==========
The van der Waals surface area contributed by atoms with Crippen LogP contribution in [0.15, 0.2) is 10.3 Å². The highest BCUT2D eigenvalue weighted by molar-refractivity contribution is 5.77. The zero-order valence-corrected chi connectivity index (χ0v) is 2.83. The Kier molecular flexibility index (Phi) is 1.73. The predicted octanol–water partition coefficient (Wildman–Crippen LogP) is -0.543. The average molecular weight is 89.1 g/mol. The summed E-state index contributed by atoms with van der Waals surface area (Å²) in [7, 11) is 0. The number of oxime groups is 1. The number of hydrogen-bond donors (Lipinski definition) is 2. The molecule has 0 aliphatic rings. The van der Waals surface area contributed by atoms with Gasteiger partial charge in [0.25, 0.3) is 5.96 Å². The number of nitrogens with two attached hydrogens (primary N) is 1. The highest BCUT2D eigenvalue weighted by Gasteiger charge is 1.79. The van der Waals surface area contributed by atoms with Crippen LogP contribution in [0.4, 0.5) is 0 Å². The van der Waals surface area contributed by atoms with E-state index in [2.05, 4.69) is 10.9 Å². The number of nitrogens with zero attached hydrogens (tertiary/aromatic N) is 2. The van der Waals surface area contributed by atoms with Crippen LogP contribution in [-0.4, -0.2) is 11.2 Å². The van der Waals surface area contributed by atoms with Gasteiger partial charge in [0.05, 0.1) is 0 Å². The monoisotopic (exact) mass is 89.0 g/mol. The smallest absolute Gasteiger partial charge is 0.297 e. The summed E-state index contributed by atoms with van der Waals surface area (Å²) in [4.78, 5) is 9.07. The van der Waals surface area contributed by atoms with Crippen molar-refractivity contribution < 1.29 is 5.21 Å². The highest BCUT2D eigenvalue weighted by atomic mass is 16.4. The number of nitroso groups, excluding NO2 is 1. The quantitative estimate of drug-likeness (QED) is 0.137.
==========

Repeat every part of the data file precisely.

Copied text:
The van der Waals surface area contributed by atoms with Crippen LogP contribution in [0.15, 0.2) is 10.3 Å². The highest BCUT2D eigenvalue weighted by molar-refractivity contribution is 5.77. The zero-order valence-corrected chi connectivity index (χ0v) is 2.83. The Kier molecular flexibility index (Phi) is 1.73. The predicted octanol–water partition coefficient (Wildman–Crippen LogP) is -0.543. The average molecular weight is 89.1 g/mol. The summed E-state index contributed by atoms with van der Waals surface area (Å²) in [7, 11) is 0. The number of oxime groups is 1. The number of hydrogen-bond donors (Lipinski definition) is 2. The molecule has 0 aliphatic rings. The van der Waals surface area contributed by atoms with Gasteiger partial charge in [0.25, 0.3) is 5.96 Å². The number of nitrogens with two attached hydrogens (primary N) is 1. The highest BCUT2D eigenvalue weighted by Gasteiger charge is 1.79. The van der Waals surface area contributed by atoms with Crippen LogP contribution in [0.4, 0.5) is 0 Å². The van der Waals surface area contributed by atoms with E-state index in [2.05, 4.69) is 10.9 Å². The number of nitrogens with zero attached hydrogens (tertiary/aromatic N) is 2. The van der Waals surface area contributed by atoms with Crippen LogP contribution in [-0.4, -0.2) is 11.2 Å². The van der Waals surface area contributed by atoms with Gasteiger partial charge in [0.05, 0.1) is 0 Å². The monoisotopic (exact) mass is 89.0 g/mol. The smallest absolute Gasteiger partial charge is 0.297 e. The summed E-state index contributed by atoms with van der Waals surface area (Å²) in [4.78, 5) is 9.07. The van der Waals surface area contributed by atoms with Crippen molar-refractivity contribution < 1.29 is 5.21 Å². The highest BCUT2D eigenvalue weighted by atomic mass is 16.4. The number of nitroso groups, excluding NO2 is 1. The quantitative estimate of drug-likeness (QED) is 0.137.